An enjoyable hike despite the absence of any trail blaze/markings on the Salamander Portion of this route. The few red tree blazes seemed to denote the boundary of the Frederick Municipal Water Shed rather than the Salamander trail. If we do this one again, we'll carry a can of red spray paint and a salamander stencil with us!

We managed to navigate the route the old fashioned way (sans GPS) and had only one or two minor detours where we had to retrace our steps. FYI, the Moe's Cut sign is still there. We missed that turn by only 20 feet. I think hiking without the summer foliage in place helped us to successfully navigate the route. The only issue with the detailed trail guidance on this site is the following:

Mile 8.6 - Turn left off Gambrill Park Rd. passing the closed gate and follow the trail for 0.2 miles to the next intersection. Be on the lookout for this trail intersection as it's easy to miss.

Mile 8.8- Turn right for 0.2 miles to the pond and beginning of the hike loop.

It is no more than 200 yards past the closed gate to the above referenced intersection and it is tough to spot.

By: Rating: Date of Hike: Saturday, June 10, 2017
We did the loop starting on the blue and finishing on the red. The blue was pretty well marked and when I checked the distances using my fitbit, they were pretty close, so that there were no real concerns about getting lost. We can't say the same thing about the red side, however. The labyrinth area is, as advertised, difficult to stay on the primary trail. We got off on one of the satellite trails that went back to the road, and so ended up hiking the road for a mile or so, looking for the next access trail. We FINALLY found one, not too far from the salamander rock area.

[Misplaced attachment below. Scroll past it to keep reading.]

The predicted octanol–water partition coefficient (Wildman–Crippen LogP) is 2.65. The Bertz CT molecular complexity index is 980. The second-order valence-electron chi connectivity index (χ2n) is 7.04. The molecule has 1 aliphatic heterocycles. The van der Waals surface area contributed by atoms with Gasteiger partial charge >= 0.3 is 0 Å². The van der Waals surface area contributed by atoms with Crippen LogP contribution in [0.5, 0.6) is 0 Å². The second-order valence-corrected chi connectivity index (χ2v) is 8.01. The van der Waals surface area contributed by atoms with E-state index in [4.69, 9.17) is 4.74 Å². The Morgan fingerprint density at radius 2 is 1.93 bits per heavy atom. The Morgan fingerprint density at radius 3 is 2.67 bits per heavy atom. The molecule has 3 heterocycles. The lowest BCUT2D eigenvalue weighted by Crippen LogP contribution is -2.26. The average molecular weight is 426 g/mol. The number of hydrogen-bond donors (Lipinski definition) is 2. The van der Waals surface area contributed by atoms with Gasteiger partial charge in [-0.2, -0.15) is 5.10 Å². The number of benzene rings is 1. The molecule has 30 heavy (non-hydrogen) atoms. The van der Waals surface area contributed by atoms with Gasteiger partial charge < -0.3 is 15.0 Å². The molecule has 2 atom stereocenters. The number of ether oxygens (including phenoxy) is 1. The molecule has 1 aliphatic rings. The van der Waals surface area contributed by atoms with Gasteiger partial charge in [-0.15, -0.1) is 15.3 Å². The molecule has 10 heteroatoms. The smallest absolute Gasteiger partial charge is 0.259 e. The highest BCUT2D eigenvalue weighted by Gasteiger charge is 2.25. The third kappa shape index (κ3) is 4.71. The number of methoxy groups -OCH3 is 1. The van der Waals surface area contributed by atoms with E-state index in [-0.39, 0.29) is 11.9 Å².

The worst part, however, was when we were nearly back to the parking area. In hindsight, we should have just hiked along the road (which we ended up doing anyway) but instead we figured we'd follow the trail as it goes back away from the road. This is at mile 8.6. I'm still not sure what happened here. the directions said that the turn was hard to find and was at 0.2miles. In hindsight, I think the proper turn was likely much closer to 0.1 miles, but we missed it and ended up by the ponds. From there, we were on a trail but it must not have been the primary one, because we were clearly not going in the right direction. we foolishly tried to go off trail for a while, thinking we could navigate by our phones. But they are probably not accurate enough for this. Maybe a "hiking gps" allows this. At any rate, we abandoned that, got back to the trail, back to the pond, and eventually back to the road at mile 8.6. we just walked the rest of the 0.2 miles on the road back to the starting parking lot. We turned a ~9 mile hike into a 12 mile hike!